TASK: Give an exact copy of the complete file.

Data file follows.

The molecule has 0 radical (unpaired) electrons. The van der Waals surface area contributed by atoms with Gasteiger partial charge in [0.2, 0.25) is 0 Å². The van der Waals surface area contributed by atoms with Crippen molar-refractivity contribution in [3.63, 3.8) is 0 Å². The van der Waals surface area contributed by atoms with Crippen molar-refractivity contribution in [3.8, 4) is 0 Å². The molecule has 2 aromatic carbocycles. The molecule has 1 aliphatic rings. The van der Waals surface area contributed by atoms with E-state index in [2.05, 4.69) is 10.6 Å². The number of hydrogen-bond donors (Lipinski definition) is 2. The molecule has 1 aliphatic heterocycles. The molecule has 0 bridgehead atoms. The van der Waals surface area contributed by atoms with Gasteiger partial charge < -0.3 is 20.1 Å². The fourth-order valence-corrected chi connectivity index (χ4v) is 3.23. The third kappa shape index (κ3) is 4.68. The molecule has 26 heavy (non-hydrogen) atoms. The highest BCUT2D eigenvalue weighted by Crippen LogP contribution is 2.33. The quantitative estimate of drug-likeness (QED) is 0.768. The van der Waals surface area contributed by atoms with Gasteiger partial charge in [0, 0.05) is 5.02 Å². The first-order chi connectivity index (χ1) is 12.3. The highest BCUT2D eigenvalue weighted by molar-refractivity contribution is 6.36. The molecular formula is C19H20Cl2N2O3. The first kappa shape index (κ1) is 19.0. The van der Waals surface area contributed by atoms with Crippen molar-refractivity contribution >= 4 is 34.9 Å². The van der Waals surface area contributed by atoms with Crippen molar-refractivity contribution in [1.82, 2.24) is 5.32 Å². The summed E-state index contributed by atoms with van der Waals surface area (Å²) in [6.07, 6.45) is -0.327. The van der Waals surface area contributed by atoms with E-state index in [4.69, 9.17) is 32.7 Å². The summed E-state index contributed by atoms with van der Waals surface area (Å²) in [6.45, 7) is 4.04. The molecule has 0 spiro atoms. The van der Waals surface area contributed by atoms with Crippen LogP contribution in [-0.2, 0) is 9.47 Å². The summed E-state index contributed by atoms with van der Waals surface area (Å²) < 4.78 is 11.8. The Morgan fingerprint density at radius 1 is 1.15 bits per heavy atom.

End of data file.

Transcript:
The molecule has 0 radical (unpaired) electrons. The van der Waals surface area contributed by atoms with Gasteiger partial charge in [0.2, 0.25) is 0 Å². The van der Waals surface area contributed by atoms with Crippen molar-refractivity contribution in [3.63, 3.8) is 0 Å². The van der Waals surface area contributed by atoms with Crippen molar-refractivity contribution in [3.8, 4) is 0 Å². The molecule has 2 aromatic carbocycles. The molecule has 1 aliphatic rings. The van der Waals surface area contributed by atoms with E-state index in [2.05, 4.69) is 10.6 Å². The number of hydrogen-bond donors (Lipinski definition) is 2. The molecule has 1 aliphatic heterocycles. The molecule has 0 bridgehead atoms. The van der Waals surface area contributed by atoms with Gasteiger partial charge < -0.3 is 20.1 Å². The fourth-order valence-corrected chi connectivity index (χ4v) is 3.23. The third kappa shape index (κ3) is 4.68. The molecule has 26 heavy (non-hydrogen) atoms. The highest BCUT2D eigenvalue weighted by Crippen LogP contribution is 2.33. The quantitative estimate of drug-likeness (QED) is 0.768. The van der Waals surface area contributed by atoms with Gasteiger partial charge in [0, 0.05) is 5.02 Å². The first-order chi connectivity index (χ1) is 12.3. The highest BCUT2D eigenvalue weighted by molar-refractivity contribution is 6.36. The molecular formula is C19H20Cl2N2O3. The first kappa shape index (κ1) is 19.0. The van der Waals surface area contributed by atoms with Crippen molar-refractivity contribution >= 4 is 34.9 Å². The van der Waals surface area contributed by atoms with Crippen molar-refractivity contribution in [1.82, 2.24) is 5.32 Å². The summed E-state index contributed by atoms with van der Waals surface area (Å²) in [6.07, 6.45) is -0.327. The van der Waals surface area contributed by atoms with E-state index in [4.69, 9.17) is 32.7 Å². The summed E-state index contributed by atoms with van der Waals surface area (Å²) in [6.45, 7) is 4.04. The molecule has 0 spiro atoms. The van der Waals surface area contributed by atoms with Crippen LogP contribution in [-0.2, 0) is 9.47 Å². The summed E-state index contributed by atoms with van der Waals surface area (Å²) < 4.78 is 11.8. The Morgan fingerprint density at radius 1 is 1.15 bits per heavy atom.